Forward contracts put price pressure on cheese sector
By Robert Harris
REPORTS that a big multiple has bought several months worth of mild Cheddar on a forward contract for just £1750/t could put further pressure on cheese prices this spring.
Other supermarkets are due to sign contracts shortly, and if they achieve a similar result that could cut the average price of mild Cheddar to £1800/t, says independent consultant Michael Bessey.
That equates to another 0.5p/litre off the price of milk destined for the product and rounds off a 5p/litre fall since September. The effect is being felt in mature Cheddar markets, too.
With a 30,000t surplus overhanging the market, and no sign of a slowdown in cheese-making during January, Cheddar prices could struggle to recover.
Cheese accounted for 26% of UK milk output during the month, a tenth more than in January 2001. This was mainly at the expense of butter/skim milk powder, which usually accounts for about 10% of raw milk.
"But it will be interesting to see if the trend continues now that skim milk powder intervention has opened," says Mr Bessey.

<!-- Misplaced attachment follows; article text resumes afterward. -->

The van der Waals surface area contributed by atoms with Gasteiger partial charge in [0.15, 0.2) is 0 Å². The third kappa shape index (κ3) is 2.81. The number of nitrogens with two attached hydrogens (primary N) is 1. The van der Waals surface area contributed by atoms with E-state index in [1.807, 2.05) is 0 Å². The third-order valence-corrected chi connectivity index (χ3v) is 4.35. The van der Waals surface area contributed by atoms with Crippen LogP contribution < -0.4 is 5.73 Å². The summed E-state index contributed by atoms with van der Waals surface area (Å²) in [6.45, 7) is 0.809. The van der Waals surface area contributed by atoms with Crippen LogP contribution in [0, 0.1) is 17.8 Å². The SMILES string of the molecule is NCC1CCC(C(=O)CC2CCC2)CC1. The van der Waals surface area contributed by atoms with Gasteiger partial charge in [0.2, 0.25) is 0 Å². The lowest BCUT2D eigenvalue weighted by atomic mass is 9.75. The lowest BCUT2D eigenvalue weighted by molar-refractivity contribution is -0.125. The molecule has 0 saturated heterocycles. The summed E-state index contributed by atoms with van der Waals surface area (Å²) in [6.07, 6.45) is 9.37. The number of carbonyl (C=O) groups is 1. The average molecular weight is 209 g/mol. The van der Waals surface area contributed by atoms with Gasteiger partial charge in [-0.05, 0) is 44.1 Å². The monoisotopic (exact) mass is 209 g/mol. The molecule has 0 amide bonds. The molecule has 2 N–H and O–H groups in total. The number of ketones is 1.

Intervention is offering some support to SMP/butter prices. But the market failed to react to Brussels recent k200/t (66%) increase in export subsidy after the US countered by increasing its own subsidy to undercut EU prices, and butter/SMP prices remain the equivalent of about 3p/litre below last autumns levels.
However, the US has now hit the WTO export limit and is out of the market until July, and Australia and New Zealand are coming to the end of their season. So buyers could switch to EU product.
"In the short term, exporting more will simply mean less is intervened, which is fairly price neutral. But, in the second half of the year, most pundits think it unlikely there will be a surplus, which looks a bit more promising, though it is the only commodity that one can say that about."
Although most dairies and co-ops have made some price adjustments since the New Year, some more downward revisions are in the pipeline for April, warns Mr Bessey.
• Our latest milk price table (for February deliveries) reflects cuts made by several milk buyers. United Milk reduced the ex-farm price by 0.6p/litre from the fixed protein element, while Lancs Dairies deducted 0.095p/litre from its base price. Wyke Farms paid its suppliers 1.5p/litre less during the month, and Glanbia adjusted butterfat and protein payments, making an overall reduction of 1.57p/litre. *